2:57 p.m.

Sen. Mitt Romney (R-Utah) said Tuesday that at least some of the damage done to the United States Capitol on Jan. 6 should be preserved for future generations.

"I think it would be a good thing to preserve some evidence of the destruction of the building," said Romney, who has been vocal in his criticism about both the mob that violently entered the Capitol and former President Donald Trump's role in stoking the incident. He told reporters he thinks it's a good idea, "so that 150 years from now as people are touring the building they'll say, 'Ah this is where that insurrection occurred.'"

Per ABC News, Romney's spokesperson said the senator has spoken to the Senate curator about the possibility, adding that Romney said a potential preservation effort wouldn't involve any legislation. Tim O'Donnell

2:23 p.m.

Multiple reports published Tuesday from researchers at the Centers for Disease Control and Prevention concluded that schools have seen little transmission of the coronavirus and that spread can likely be kept low with the "proper prevention efforts" including masks, social distancing, and smaller cohorts of students, The Washington Post reports.

In one study, researchers looked at 17 rural K-12 schools in Wisconsin during the fall semester and found that just seven out of 191 COVID-19 cases among students and staff members were the result of in-school transmission, and none of the staff members were infected at school.

Two other domestic studies of school districts in Mississippi and North Carolina that were reviewed by the CDC offered similar findings. "The preponderance of available evidence from the fall school semester has been reassuring," wrote three CDC researchers wrote in a viewpoint piece in the Journal of American Medical Association. "There has been little evidence that schools have contributed meaningfully to increased community transmission."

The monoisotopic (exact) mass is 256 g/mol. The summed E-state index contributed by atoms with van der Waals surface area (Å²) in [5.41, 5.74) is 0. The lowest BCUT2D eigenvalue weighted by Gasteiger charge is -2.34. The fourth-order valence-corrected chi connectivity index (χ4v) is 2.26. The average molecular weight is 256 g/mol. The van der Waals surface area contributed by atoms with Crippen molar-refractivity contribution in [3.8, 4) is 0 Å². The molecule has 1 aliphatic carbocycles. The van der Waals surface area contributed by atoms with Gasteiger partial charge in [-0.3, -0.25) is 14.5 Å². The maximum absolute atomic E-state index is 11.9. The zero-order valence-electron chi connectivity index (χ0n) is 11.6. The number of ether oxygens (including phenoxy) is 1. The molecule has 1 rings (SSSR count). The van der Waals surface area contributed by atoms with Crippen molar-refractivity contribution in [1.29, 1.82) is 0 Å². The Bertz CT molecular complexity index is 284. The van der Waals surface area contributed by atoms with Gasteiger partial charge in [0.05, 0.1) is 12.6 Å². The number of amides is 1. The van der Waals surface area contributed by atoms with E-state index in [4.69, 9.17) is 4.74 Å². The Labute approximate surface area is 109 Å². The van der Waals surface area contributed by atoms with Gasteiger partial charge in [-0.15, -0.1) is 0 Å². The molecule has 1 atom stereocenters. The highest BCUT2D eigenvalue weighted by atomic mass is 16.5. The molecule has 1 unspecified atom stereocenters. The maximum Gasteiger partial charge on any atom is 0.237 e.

The agency, however, is cautioning that indoor sports and other extracurricular activities that do not allow for distancing or mask usage pose a higher risk, the Post notes. For instance, another CDC report released Tuesday described two Florida high school wrestling tournaments in December that resulted in 30 percent of the 130 athletes, coaches, and referees who participated becoming infected. Read more at The Washington Post. Tim O'Donnell

2:11 p.m.

The Senate voted on Tuesday to confirm Antony Blinken as the next secretary of state.

Blinken, a longtime adviser to President Biden, was approved by a 78-22 vote, reports The New York Times. He has indicated he will move to undo many policies instated under former President Donald Trump, especially those focused on Trump's "America first" approach. Blinken has signaled he will rejoin global alliances, eventually including an effort to limit Iran's nuclear program. He also promised a tougher approach to Russia's cyberattacks and election interference.